To make your B minor chord a minor 7th chord, add the 7th (counting up from B – which is “A”). B, D, F#, and A are the notes of the B Minor 7th chord.

7) C# Diminished (C#m7(b5))

C# Diminished Triads
These are the triads of C# Diminished in root position, 1st and 2nd inversions.

When we extend the chord, it becomes a half-diminished or minor seven flat five chord due to the use of a minor seventh and not a double-flat seventh.

What Are the Primary and Secondary Chords of D Major? 

Every key, be it major or minor, has a set of primary and secondary chords.

Understanding which chords are primary and secondary can help you understand the relationships and dynamics one chord can have with the other chords in the key.

Primary Chords

In the key of D major, our primary chords are D major, G major, and A major. Notice that the key and the primary chords are all major and the primary chords are also the first, fourth, and fifth chords in the key.

Especially for major keys, these core facets will always be the case. Additionally, it’s true that these three primary chords flow into each other, building tension until we resolve again to the first chord.

What this means is that we could base the chord progression of our song around solely primary chords by starting with the first chord, transitioning to the fourth chord, climaxing with the fifth chord, then settling back down to the first.

Secondary Chords

Put simply, secondary chords are all those which are not primary. Here, those will be our E minor, F# minor, B minor, and C# diminished chords. In most keys, secondary chords will be the second, third, sixth, and seventh chords in the key.

Generally, you’ll use these chords to add your own personal flair to a chord progression and accentuate certain tones or emotional beats you want to come through in the song.

For example, in “Everlong,” from the Foo Fighters, the verse starts with the first chord, Dmaj7. It then shifts to a variation of the sixth chord, Bsus2, and moves on to the fourth chord, Gsus2. Finally, it tracks back to the sixth, then resolves back to the first chord.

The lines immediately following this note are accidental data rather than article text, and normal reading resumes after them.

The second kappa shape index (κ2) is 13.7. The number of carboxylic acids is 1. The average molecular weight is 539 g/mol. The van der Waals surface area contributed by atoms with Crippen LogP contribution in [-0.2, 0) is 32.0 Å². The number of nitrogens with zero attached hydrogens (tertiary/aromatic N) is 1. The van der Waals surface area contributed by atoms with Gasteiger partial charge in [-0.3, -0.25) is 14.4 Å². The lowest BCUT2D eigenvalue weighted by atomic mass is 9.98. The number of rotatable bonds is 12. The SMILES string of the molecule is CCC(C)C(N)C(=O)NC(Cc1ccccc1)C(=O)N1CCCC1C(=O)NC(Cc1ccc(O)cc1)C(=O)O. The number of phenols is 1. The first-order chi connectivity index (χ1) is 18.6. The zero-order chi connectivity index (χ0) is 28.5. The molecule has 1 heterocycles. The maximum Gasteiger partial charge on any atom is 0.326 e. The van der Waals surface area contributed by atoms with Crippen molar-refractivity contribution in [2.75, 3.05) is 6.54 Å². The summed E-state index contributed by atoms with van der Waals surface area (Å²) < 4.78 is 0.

What makes this progression work is the similarities between each chord. Each sounds a bit different but has some artifacts of the previous chord in the progression. This structure gives the song a firm chordal foundation.

What Are The 3 “Major” Modes of D Major?

Most scales have seven degrees, but did you know that you can technically start the scale from any one of those degrees?

Depending on the chord we use as the underlying melody, we can manipulate the scale and the key to sound significantly different. Here, we’ll be looking at the major modes of D major, which correspond to the primary chords we discussed earlier.

1) D Ionian

Generally, you don’t have to consciously try to make a progression sound Ionian because that’s just what naturally happens.

2) G Lydian 

That defining note in Lydian is the fourth. For context, we are talking about the fourth of G, which is C#. However, we do not want to use a C# diminished chord, as this leads the ear to D major.

3) A Mixolydian

To play in the Mixolydian mode, we’ll adhere to the same core rules. However, the defining note in the Mixolydian scale is the seventh degree. If A is our modal root, then the seventh is G.

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Andrew Siemon is the principal creator for, a website entirely devoted to all things guitar. From repairs, music theory, chords, and improvisation, to recording at home. I've been doing this for 20 years and I've got another 50 in me.